Vanth: A Myth Derived

Vanth
is a name carved in an Etruscan tomb,
a bronze woman whose arms are wreathed in snakes,
the beating of rainbow-shaded wings,
the stranger at the banquet,
a torch-bearer in dark places,
who comes to announce the end.

That’s what we know, from statue, vase and wall.
The Etruscans did not write her story down
in any way that we may read today.
For all we know
it’s right there in the Liber Agramensis.
But lacking a key to the Etruscan script,
I asked the darkness.
I sat in darkness, pondering Etruscan tombs,
their phosphorescence and porous passageways,
and this is how the dark replied.

Vanth
is a huntress without peer,
the strong-limbed daughter of a wealthy house,
whose delight lies in scaling rocky crags
and stalking the Ciminian forest,
tireless in pursuit of the wounded beast,
her blade stops the pain.

The scholarship agrees,
citing her kilt and furry boots in the tomb of the Anina.
Her breasts are bare. A symbol of abundance
and charity, before the rise of Rome.
Etruscan women enjoyed a freedom
in all things, and furthermore
my vision grants to her a little boy
to follow in her steps, to hold her spear,
and clean the spoils.

Now, I see a feast.
A very grand occasion: there are fresh rushes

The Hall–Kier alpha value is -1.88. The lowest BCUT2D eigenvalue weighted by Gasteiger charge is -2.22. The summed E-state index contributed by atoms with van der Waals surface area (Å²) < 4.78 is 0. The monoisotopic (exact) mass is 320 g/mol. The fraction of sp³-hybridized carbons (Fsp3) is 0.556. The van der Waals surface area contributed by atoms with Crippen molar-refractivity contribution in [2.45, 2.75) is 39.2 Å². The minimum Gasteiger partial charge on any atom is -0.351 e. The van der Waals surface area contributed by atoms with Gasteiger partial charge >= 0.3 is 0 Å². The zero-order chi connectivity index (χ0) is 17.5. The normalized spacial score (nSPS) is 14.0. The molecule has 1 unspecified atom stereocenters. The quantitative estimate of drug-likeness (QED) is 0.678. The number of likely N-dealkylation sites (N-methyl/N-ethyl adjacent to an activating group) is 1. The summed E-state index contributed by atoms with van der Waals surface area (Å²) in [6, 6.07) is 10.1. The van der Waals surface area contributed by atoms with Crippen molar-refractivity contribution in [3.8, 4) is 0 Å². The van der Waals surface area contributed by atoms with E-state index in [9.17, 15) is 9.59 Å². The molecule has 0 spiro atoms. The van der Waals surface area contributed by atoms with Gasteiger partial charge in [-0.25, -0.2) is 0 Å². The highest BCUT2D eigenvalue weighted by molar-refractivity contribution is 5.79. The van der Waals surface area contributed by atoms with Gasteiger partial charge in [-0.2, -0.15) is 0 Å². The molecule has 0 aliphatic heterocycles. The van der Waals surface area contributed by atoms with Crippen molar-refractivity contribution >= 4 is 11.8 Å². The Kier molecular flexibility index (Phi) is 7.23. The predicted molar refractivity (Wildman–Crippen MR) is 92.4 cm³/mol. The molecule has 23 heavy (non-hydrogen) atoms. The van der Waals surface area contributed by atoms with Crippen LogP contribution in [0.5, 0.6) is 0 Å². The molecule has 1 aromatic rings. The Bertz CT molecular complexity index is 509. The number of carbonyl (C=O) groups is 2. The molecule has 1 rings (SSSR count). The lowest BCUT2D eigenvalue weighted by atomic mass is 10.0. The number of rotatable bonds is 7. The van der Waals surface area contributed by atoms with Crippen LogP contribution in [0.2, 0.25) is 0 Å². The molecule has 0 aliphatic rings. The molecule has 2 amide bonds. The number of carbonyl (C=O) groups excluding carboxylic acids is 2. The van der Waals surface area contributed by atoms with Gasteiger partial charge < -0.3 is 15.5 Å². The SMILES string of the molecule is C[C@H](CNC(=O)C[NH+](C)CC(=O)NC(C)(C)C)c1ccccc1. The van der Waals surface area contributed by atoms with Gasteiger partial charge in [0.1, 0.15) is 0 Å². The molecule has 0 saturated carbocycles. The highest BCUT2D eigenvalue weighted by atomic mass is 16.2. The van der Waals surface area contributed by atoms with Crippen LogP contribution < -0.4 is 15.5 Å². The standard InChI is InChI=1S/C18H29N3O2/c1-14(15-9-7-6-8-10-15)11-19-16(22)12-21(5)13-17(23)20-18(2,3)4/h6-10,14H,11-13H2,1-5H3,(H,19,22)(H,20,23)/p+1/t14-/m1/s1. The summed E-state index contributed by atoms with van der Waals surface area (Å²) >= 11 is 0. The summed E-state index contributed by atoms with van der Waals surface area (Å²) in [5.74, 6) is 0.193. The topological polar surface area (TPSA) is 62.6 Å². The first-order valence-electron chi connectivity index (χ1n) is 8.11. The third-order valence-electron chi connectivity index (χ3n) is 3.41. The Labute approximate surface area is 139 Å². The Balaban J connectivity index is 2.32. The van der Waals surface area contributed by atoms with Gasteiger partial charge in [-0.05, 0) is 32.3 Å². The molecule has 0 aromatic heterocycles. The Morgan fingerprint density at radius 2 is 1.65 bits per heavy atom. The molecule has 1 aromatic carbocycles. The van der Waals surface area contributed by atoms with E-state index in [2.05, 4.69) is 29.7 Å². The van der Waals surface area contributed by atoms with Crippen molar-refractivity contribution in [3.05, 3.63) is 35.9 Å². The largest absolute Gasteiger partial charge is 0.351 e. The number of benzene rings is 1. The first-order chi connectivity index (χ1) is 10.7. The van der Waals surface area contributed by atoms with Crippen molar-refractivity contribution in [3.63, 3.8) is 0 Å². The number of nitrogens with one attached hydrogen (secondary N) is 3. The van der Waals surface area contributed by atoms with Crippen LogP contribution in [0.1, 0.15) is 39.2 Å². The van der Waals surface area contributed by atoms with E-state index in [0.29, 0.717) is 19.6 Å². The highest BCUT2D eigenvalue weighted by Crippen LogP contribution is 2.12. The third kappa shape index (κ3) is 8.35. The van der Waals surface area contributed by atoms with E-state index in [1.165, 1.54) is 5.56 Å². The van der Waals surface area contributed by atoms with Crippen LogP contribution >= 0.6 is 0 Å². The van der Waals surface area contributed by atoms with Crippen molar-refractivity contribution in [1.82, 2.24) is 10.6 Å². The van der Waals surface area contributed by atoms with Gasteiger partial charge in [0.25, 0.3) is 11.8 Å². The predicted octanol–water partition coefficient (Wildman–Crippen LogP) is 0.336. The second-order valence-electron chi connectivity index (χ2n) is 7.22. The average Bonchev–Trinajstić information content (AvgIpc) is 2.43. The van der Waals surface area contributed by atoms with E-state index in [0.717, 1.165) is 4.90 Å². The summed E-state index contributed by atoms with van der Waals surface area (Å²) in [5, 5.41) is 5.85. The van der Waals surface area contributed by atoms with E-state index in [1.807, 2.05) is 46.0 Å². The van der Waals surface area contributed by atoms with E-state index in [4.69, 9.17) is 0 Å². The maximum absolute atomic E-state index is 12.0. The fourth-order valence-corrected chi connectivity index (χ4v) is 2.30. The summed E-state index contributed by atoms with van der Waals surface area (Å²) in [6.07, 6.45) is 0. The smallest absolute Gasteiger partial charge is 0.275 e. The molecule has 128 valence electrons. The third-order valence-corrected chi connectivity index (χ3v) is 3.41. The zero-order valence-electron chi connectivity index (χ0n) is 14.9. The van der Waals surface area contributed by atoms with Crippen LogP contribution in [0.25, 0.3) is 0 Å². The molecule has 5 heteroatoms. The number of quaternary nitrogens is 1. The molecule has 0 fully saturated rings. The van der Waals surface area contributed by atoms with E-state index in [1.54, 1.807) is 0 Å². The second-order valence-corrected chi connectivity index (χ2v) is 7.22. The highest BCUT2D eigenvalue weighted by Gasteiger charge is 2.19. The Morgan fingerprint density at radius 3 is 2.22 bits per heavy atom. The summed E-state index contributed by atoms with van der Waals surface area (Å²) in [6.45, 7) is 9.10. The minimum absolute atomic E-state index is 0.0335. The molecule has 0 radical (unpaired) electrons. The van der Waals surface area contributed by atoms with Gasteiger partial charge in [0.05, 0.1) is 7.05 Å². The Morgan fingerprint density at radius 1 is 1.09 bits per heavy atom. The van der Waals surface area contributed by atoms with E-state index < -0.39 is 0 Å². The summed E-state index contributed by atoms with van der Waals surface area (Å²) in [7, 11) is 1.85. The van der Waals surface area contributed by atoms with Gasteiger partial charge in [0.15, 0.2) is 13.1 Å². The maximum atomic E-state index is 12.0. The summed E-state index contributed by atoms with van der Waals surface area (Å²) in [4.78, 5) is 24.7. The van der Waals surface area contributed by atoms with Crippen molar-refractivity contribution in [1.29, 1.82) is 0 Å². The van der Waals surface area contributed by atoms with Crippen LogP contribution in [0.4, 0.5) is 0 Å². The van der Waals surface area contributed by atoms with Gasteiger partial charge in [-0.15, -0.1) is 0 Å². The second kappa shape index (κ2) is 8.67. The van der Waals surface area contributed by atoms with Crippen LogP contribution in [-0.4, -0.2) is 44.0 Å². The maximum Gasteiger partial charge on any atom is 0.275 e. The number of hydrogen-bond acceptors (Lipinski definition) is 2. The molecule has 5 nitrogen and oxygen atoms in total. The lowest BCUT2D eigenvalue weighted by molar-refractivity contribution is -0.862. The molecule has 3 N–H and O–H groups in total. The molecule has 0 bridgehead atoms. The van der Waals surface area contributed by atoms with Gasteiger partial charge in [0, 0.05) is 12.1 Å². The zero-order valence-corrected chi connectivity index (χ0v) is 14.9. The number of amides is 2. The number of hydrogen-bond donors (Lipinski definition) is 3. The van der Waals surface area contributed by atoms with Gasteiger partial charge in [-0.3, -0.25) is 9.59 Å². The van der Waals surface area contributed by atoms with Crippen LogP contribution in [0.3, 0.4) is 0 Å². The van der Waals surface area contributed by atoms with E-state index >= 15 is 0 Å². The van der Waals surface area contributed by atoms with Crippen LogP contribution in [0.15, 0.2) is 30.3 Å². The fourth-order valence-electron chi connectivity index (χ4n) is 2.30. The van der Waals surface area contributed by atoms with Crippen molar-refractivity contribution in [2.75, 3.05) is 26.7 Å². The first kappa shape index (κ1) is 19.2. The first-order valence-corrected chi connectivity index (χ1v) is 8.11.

and purple hangings in the hall.
Etruscans loved their feasts
and this will be a special one indeed,
with saffron cakes and wine set out in bowls.
For whether she is widow now disposed
to love again, or took her lover young,
before his passage to the state of man,
tonight shall see their rite.
Vanth for her part vows
that she alone will bring meat to the table.
To spare her father’s herds and prove
herself the equal of her fame, and as a gift.
A bounteous gift to him that she shall wed.
So sets out in her boots, with hair tied back.
The boy comes on behind and leads the mule.
Soon, both are laden with wild sheep of the crags
and deer of the forest,
the Ciminian forest whose trees are as old as the world.
Most of all, she seeks a fattened boar.

Vanth
is a slight crunching of the fallen acorns,
a side-step as the bristle-back charges,
a bronze barb sunk deep into the flesh.
Rejoicing in the squeal and rush,
then tracking the thin trail of blood
deep into the shadowed gully.

The boar’s trail leads to a cave.
Here baulk her companions, beast and boy.
They will not enter the mouth of the underworld.
Aita’s mouth, with its mossy lips
and grey, and nubby teeth. His tongue, a snake.
His sour breath cascades across them all.
The mountain crest, an oracle’s conic cap.
Vanth tells the boy to wait, then lights her torch
and ventures in.
The snake hisses a bane: she picks it up
and tells it she is stalking wounded prey.
It find itself unable to protest.
Batting aside the shades who rise
to drink at the scarlet trickle, she goes down.
Down, ever down
and comes at last to the tenebral chasm
where stands Charun,
Aita’s door-man
and escort of such dead as need encouragement
to walk the lonely path.

In the tomb of the Anina, Charun stands with Vanth,